Perth and Fremantle

I have a theory about trams; if a place has a tram system, you can tell immediately that it’s got something about it. San Francisco, Nottingham, Melbourne; all quite different, but all good places to be, with lively cultural scenes, interesting architecture and a real sense of history. As for Perth, well, suffice it to say that Perth clearly and definitely does not have any trams.

It’s not an unpleasant place to be as such; the city centre has a few good museums and galleries, a great zoo, a nice park overlooking the business district (which when I went was packed with young people playing Pokemon Go), and the recently regenerated Elizabeth Quay. It’s just that none of it has any kind of uniqueness, none of it makes you think ‘oh, this is what Perth is all about’, it was all a bit generic and uninspiring.

Perth from King’s Park

I’m being very unfair of course, and it’s probably a question of expectations. I’ve met plenty of people who have lived or stayed in Perth, and everyone seemed to speak quite highly of it; it’s a place that people emigrate to, or do a semester abroad in, and generally seem to have had a great time. I was expecting quite a lot I suppose, compared to Adelaide, about which everyone who lives or visits there seems to say ‘meh, it’s alright’. Growing up in Milton Keynes and working in Coventry has given me a soft spot for underappreciated towns, so this review of Adelaide made me resolve to see the best in it. Perth on the other hand, didn’t sound like it needed my goodwill; it has a reputation in Australia for being an up-and-coming, self confident kind of place, and after all, it’s one of the most remote cities in the world so surely it should be some kind of cultural beacon. As it turns out, the distance from anywhere better just seems to have given people much lower standards.

Elizabeth Quay

Luckily however, I ended up spending most of my time in Fremantle, a completely lovely and infinitely more interesting suburb of Perth. As if to prove my point, within minutes of leaving the train station I saw a local tour bus decked out to look like a tram.

Fremantle Prison Museum

The original port of the Swan River Colony, settled in 1829, Fremantle feels very much like a self-contained town, rather than a suburb of Perth, with its own trendy feel and rich maritime history. Nowadays it’s a popular seaside spot with pretty streets, a nice parade of cafes and shops, and some great cultural spots. My hostel was in a refurbished wing of the town prison, the other end of which is an excellent museum, and in the harbour was the Leeuwin II, Australia’s largest working tall ship. 180 feet long with three masts, it’s a real pirate ship, and the charity that maintains it offer sailing training day and week-long trips in the summer months, as well as youth education programmes. Already in a swashbuckling mood, I visited the Shipwreck Galleries, a museum telling the story of a range of ships wrecked off the Western Australian coast. The main event is a huge piece of the hull of the Batavia, a Dutch East India Company ship which was wrecked north of Perth in the ultimate swashbuckling story of mutiny, murder and revenge.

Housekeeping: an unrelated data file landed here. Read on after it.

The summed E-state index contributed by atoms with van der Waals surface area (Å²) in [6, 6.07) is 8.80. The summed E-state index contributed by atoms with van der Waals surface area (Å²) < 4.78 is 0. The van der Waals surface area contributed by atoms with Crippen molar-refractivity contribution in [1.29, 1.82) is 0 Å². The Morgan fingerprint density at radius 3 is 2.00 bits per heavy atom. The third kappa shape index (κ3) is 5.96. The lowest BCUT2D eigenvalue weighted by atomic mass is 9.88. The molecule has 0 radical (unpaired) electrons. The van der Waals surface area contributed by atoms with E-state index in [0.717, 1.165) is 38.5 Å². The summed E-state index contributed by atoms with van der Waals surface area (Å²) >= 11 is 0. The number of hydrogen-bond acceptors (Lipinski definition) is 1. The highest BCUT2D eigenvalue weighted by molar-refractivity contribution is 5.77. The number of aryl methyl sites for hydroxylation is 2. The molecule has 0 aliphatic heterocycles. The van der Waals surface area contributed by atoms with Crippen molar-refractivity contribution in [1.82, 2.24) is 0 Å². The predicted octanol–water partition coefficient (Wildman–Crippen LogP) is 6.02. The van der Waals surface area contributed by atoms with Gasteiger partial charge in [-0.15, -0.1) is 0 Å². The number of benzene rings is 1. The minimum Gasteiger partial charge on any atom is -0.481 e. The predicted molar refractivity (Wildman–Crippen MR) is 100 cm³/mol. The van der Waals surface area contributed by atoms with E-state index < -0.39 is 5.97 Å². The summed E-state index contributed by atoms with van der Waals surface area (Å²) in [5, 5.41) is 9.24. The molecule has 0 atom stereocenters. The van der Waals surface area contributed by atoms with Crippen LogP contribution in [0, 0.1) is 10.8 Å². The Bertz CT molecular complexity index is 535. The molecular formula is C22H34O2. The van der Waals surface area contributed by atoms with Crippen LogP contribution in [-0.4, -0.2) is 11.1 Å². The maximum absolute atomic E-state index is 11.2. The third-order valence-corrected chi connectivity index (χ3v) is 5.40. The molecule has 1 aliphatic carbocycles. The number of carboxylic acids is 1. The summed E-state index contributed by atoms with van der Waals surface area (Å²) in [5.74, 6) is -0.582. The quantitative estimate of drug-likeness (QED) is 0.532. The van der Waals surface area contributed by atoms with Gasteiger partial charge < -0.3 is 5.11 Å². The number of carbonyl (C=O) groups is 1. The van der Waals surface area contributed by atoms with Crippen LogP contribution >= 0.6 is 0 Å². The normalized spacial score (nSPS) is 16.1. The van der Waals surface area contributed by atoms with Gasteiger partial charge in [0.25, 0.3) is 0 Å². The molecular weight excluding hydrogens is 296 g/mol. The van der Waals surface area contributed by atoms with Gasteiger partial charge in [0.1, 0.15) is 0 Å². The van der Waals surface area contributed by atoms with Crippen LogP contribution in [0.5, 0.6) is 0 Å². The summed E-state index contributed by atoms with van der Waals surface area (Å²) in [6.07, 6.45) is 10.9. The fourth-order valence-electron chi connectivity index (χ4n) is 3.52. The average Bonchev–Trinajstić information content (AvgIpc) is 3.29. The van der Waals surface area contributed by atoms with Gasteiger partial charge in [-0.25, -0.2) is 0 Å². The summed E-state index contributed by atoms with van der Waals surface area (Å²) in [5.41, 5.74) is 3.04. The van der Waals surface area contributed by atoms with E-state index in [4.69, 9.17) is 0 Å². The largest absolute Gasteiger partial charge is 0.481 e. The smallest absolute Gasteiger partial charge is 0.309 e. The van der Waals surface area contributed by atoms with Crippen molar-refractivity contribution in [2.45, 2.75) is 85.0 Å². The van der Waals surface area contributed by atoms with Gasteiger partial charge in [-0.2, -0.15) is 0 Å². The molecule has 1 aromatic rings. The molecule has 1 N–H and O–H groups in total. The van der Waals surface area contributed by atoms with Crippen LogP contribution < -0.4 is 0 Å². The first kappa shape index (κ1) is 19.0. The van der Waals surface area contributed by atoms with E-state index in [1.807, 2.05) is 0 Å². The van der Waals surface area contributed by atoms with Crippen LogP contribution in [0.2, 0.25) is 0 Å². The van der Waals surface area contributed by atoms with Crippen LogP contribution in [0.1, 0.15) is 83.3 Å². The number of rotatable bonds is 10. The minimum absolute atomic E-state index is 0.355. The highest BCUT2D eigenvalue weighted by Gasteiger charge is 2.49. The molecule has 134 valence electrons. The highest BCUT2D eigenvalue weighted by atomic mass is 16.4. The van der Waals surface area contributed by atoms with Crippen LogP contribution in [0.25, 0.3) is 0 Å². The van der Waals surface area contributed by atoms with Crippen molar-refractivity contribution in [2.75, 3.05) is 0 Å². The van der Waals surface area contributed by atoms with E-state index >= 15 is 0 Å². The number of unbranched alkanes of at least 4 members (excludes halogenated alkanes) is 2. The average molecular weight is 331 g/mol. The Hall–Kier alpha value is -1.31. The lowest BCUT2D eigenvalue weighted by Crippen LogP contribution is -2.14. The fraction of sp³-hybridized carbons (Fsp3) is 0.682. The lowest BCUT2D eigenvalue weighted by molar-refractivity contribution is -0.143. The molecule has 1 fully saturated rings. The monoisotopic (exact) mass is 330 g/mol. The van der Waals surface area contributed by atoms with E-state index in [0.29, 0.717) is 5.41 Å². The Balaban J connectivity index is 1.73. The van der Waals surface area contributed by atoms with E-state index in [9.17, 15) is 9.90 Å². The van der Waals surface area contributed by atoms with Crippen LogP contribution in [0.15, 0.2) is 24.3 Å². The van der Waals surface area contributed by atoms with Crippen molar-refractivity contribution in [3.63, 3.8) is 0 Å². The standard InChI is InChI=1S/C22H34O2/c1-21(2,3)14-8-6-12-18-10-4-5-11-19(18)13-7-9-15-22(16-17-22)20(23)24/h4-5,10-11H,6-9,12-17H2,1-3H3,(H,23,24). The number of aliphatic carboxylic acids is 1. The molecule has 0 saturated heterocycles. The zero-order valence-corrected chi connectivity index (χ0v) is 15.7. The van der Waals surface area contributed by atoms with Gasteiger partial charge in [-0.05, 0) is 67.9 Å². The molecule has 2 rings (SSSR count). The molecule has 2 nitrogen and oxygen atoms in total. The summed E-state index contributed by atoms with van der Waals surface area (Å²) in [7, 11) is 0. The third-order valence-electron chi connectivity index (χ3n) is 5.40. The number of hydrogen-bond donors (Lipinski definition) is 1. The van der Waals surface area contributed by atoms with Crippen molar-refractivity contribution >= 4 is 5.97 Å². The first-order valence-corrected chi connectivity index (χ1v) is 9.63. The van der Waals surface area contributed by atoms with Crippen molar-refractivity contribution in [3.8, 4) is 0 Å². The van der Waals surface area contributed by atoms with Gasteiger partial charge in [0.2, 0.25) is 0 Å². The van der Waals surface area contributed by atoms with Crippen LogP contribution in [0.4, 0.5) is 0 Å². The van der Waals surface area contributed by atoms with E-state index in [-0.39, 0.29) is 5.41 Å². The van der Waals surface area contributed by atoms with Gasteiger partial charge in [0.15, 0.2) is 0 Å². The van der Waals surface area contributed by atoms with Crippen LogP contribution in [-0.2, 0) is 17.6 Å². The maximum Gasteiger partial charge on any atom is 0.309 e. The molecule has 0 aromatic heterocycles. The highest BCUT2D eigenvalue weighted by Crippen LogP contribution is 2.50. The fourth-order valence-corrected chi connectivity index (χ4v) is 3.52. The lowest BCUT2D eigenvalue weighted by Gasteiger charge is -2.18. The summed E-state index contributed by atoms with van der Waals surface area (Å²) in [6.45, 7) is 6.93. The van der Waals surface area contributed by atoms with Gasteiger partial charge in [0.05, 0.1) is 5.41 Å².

Leeuwin II

A visit to the Perth tourist information centre seems to indicate that the best things to do in Perth are day trips where you get away from Perth, so with this in mind I went to Rottnest Island, a half hour ferry ride from Fremantle, and hired a bike to cycle around the car-free island. Australia seems to have a real knack for perfectly matching landscapes to activities, and it was excellent terrain for biking; not too steep but lumpy enough to be a bit of a challenge, with clear routes and lots of little beaches and viewpoints. It was sunny but not too hot, the colour of the water was pretty incredible, and there were lots of quokkas, marsupials native to the island, curiously sniffing about.

My final day in Fremantle was a sunny Sunday at the end of the school holidays, and there were lots of families around. While the 15 degree weather was pleasant to me, like a fresh Spring day in the UK, here it was the depths of winter, and the cafes and restaurants were advertising soup, hot chocolate and even mulled wine. I must have been starting to get homesick at this point, because the families I saw walking along the sea front reminded me of my own family at different points in time, from the young children whining about how far they’d walked, to sulky teenagers lagging behind looking at their phones, to grown up children catching up with their parents, some with children of their own.

Fremantle sea front

I got fish and chips for lunch, which was a massive disappointment; the batter was way too light and crunchy, the chips were nowhere near fat and greasy enough, and I got plastic cutlery instead of a little splintery wooden fork. But the seagulls were comfortingly intimidating and aggressive, so I felt quite at home.